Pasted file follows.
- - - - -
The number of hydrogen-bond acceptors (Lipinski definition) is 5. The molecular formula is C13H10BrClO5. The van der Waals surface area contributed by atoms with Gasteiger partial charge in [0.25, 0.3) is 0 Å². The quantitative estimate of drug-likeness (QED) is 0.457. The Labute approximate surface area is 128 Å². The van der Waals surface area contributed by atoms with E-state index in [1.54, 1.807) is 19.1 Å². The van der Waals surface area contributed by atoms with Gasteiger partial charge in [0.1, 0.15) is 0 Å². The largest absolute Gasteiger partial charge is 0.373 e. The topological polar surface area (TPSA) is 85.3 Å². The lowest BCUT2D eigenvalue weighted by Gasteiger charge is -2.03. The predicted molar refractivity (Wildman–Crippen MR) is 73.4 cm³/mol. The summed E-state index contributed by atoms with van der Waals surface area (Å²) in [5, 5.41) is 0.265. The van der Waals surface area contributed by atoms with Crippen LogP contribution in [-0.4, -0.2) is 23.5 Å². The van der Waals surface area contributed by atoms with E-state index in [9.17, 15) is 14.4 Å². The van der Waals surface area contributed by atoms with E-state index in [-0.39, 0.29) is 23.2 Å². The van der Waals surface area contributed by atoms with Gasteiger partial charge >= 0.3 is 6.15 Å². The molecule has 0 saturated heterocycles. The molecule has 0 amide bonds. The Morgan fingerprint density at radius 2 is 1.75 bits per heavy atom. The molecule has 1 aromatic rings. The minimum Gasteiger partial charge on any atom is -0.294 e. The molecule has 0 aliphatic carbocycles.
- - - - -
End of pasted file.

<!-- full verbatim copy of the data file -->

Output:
The number of hydrogen-bond acceptors (Lipinski definition) is 5. The molecular formula is C13H10BrClO5. The van der Waals surface area contributed by atoms with Gasteiger partial charge in [0.25, 0.3) is 0 Å². The quantitative estimate of drug-likeness (QED) is 0.457. The Labute approximate surface area is 128 Å². The van der Waals surface area contributed by atoms with E-state index in [1.54, 1.807) is 19.1 Å². The van der Waals surface area contributed by atoms with Gasteiger partial charge in [0.1, 0.15) is 0 Å². The largest absolute Gasteiger partial charge is 0.373 e. The topological polar surface area (TPSA) is 85.3 Å². The lowest BCUT2D eigenvalue weighted by Gasteiger charge is -2.03. The predicted molar refractivity (Wildman–Crippen MR) is 73.4 cm³/mol. The summed E-state index contributed by atoms with van der Waals surface area (Å²) in [5, 5.41) is 0.265. The van der Waals surface area contributed by atoms with Crippen LogP contribution in [-0.4, -0.2) is 23.5 Å². The van der Waals surface area contributed by atoms with E-state index in [9.17, 15) is 14.4 Å². The van der Waals surface area contributed by atoms with E-state index in [-0.39, 0.29) is 23.2 Å². The van der Waals surface area contributed by atoms with Gasteiger partial charge >= 0.3 is 6.15 Å². The molecule has 0 saturated heterocycles. The molecule has 0 amide bonds. The Morgan fingerprint density at radius 2 is 1.75 bits per heavy atom. The molecule has 1 aromatic rings. The minimum Gasteiger partial charge on any atom is -0.294 e. The molecule has 0 aliphatic carbocycles.